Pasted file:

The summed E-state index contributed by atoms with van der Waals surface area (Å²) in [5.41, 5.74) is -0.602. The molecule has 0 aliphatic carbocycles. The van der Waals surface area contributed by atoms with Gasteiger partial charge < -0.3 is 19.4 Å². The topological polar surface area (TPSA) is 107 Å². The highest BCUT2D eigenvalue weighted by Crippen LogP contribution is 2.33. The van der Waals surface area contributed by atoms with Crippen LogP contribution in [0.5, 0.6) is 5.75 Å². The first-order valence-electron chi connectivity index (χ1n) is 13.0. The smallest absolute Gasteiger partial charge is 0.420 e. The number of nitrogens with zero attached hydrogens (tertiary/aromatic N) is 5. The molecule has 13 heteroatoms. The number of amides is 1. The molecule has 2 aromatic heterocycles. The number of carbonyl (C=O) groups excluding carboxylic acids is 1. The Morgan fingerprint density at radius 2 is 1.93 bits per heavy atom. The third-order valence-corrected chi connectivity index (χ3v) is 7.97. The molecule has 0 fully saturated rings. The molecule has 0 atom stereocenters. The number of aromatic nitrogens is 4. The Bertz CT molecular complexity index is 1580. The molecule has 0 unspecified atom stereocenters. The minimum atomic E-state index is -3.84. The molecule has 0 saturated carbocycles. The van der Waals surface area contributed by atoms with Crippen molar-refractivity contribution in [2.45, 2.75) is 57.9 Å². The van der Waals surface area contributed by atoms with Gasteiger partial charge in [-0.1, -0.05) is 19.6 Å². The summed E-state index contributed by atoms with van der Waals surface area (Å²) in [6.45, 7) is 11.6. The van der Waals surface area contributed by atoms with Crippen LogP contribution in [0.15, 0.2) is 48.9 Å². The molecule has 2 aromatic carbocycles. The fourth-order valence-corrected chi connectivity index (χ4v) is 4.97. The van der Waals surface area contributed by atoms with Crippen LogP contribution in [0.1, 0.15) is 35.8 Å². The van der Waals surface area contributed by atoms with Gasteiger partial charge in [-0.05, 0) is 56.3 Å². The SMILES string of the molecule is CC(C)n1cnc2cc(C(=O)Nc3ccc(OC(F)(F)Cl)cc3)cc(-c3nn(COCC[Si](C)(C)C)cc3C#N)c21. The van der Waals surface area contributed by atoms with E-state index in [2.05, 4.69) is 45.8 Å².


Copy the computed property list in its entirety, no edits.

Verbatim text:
The summed E-state index contributed by atoms with van der Waals surface area (Å²) in [5.41, 5.74) is -0.602. The molecule has 0 aliphatic carbocycles. The van der Waals surface area contributed by atoms with Gasteiger partial charge < -0.3 is 19.4 Å². The topological polar surface area (TPSA) is 107 Å². The highest BCUT2D eigenvalue weighted by Crippen LogP contribution is 2.33. The van der Waals surface area contributed by atoms with Crippen LogP contribution in [0.5, 0.6) is 5.75 Å². The first-order valence-electron chi connectivity index (χ1n) is 13.0. The smallest absolute Gasteiger partial charge is 0.420 e. The number of nitrogens with zero attached hydrogens (tertiary/aromatic N) is 5. The molecule has 13 heteroatoms. The number of amides is 1. The molecule has 2 aromatic heterocycles. The number of carbonyl (C=O) groups excluding carboxylic acids is 1. The Morgan fingerprint density at radius 2 is 1.93 bits per heavy atom. The third-order valence-corrected chi connectivity index (χ3v) is 7.97. The molecule has 0 fully saturated rings. The molecule has 0 atom stereocenters. The number of aromatic nitrogens is 4. The Bertz CT molecular complexity index is 1580. The molecule has 0 unspecified atom stereocenters. The minimum atomic E-state index is -3.84. The molecule has 0 saturated carbocycles. The van der Waals surface area contributed by atoms with Crippen molar-refractivity contribution in [2.45, 2.75) is 57.9 Å². The van der Waals surface area contributed by atoms with Gasteiger partial charge in [-0.1, -0.05) is 19.6 Å². The summed E-state index contributed by atoms with van der Waals surface area (Å²) in [6.45, 7) is 11.6. The van der Waals surface area contributed by atoms with Crippen LogP contribution in [0.15, 0.2) is 48.9 Å². The molecule has 2 aromatic carbocycles. The fourth-order valence-corrected chi connectivity index (χ4v) is 4.97. The van der Waals surface area contributed by atoms with Crippen LogP contribution in [0.1, 0.15) is 35.8 Å². The van der Waals surface area contributed by atoms with Gasteiger partial charge in [-0.05, 0) is 56.3 Å². The SMILES string of the molecule is CC(C)n1cnc2cc(C(=O)Nc3ccc(OC(F)(F)Cl)cc3)cc(-c3nn(COCC[Si](C)(C)C)cc3C#N)c21. The van der Waals surface area contributed by atoms with E-state index in [2.05, 4.69) is 45.8 Å².